if (Filter.TaskPassFilter(Task))
    return FilteredList;

It works fine as long as the collection is small but when I have 500 objects it start to be really slow. I have searched the net but all the examples are going object by object in the collection and asking filed by field if it pass or not.

Any suggestions as how to improve performance?


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You should add a tag for the language you're using... –  sth Oct 1 '09 at 0:49
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3 Answers

This shouldn't be slow, unless your comparisons are slow.

A scan of 500 objects should be very fast (of course you don't mention what "slow" is, or your hardward, but even still...).

Your PassFilterVal is going to be "more expensive" because of the method call than having the comparison in line, but since it's the same for all of them, I guess we're stuck with what we have.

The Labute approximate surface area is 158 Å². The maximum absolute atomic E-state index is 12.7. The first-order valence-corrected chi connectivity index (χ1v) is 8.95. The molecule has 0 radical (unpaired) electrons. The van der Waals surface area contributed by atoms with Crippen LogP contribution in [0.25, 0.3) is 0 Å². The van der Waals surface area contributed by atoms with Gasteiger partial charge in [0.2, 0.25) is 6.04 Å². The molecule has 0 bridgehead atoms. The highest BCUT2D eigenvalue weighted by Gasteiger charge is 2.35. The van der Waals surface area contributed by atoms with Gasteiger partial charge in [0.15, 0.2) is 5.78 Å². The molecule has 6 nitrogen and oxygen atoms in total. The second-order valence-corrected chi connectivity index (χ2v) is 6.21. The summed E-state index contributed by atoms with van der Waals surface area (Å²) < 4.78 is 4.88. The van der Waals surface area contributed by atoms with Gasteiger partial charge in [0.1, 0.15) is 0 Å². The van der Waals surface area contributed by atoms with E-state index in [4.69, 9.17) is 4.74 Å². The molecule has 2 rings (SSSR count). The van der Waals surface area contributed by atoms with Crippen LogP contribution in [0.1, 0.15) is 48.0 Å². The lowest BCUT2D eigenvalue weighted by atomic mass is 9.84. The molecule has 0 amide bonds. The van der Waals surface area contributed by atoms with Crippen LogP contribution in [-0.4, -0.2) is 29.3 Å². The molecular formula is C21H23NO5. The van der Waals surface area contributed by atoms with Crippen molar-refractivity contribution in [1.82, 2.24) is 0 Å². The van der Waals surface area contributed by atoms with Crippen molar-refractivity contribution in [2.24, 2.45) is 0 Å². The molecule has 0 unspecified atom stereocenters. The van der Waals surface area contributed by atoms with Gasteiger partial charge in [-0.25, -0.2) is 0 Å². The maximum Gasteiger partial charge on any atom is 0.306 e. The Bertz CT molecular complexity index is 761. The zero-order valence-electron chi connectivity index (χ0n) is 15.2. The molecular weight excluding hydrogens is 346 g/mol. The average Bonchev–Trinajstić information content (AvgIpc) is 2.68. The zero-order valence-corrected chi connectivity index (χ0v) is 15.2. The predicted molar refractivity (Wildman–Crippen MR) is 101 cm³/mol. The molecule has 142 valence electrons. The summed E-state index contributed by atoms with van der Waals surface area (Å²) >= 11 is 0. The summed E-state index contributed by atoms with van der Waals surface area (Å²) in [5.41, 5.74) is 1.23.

You could order the parameters so the most selective ones are first.

The goal here is to leverage the short circuiting of the ANDs to dump as quickly as possible, thus limiting the amount of actual comparisons.

Another thing you can do is optimize it for the "most common queries" first.

Are ALL of the criteria always used? If not, you should limit the comparisons to those that are actually being used. Equality in this case is actually expensive (17 method calls and 17 comparisons of "unknown" complexity). If you have some kind of wildcard, or "don't care" value, you can try and skip those from being compared at all.